Media Molecule co-founder Alex Evans says that transparency in the LittleBigPlanet development process helped Sony to become more excited about the title internally and equipped them to better evangelise about it.
Evans told GamesIndustry.biz that, rather than a long phase at the beginning of development when things are under wraps, the company decided to have a more open process with the publisher from the get-go.
"We actually decided at the beginning of the company that we would evangelise and be very open about the processes we were going through with our prospective publisher - even before the company began we wanted it to be one of the defining features of the development process."
Evans said that they actually used to walk around Media Molecule with handheld video cameras, sending videos of everything that was going on.
The transparency of the development process led to the initial announcement of LittleBigPlanet at GDC much earlier than it normally might have been announced - something that was actually useful for the company.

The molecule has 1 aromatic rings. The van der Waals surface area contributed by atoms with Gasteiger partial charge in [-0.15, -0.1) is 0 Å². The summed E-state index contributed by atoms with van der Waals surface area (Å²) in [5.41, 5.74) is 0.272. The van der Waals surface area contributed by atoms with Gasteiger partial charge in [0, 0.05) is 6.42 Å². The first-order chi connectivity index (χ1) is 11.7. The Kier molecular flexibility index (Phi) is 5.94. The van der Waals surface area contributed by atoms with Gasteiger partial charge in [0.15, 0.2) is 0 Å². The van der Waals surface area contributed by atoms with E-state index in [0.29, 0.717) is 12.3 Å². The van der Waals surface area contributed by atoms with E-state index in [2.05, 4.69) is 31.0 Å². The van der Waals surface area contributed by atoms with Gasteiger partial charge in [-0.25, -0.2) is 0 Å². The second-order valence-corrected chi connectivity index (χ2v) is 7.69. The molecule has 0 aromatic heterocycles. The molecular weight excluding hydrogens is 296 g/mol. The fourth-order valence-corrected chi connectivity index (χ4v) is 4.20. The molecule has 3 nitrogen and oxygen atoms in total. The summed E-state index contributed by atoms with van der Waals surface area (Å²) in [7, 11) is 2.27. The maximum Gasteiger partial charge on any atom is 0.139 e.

"The reaction at GDC was such that we've been able to build on that initial reveal, and talk about more and more features, and one of the nice things for me is that at that early stage we weren't shown very much about the other features - but now when I talk about the game there are so many more elements that I can bring out and discuss," Evans said.
He said that the relationship has worked well both ways, with Sony providing huge support. At the same time, he noted that the developer had to tell them when things weren't so good - such as when they tried a feature that didn't work.
"But it's built up a level of trust, and I think that's helped them to be excited about the title both internally, and it equips them better to evangelise about it - because obviously a company like Sony is very large, so the more we can reveal to them, the more they can help us across the different bits of Sony."
Transparency, Evans said, helped Media Molecule get across what could have been quite a difficult concept. It's the same with the company's relationship with the rest of the games industry.
"We were worried that LBP wouldn't come across, but we've been amazed that people do get the idea of what we call 'creative gaming' - user-generated content and the concept of Game 3.0 could be quite complicated and messy, but because it's coming out through a game, that's helped to drive excitement."
Part One of our interview with Alex Evans is now online.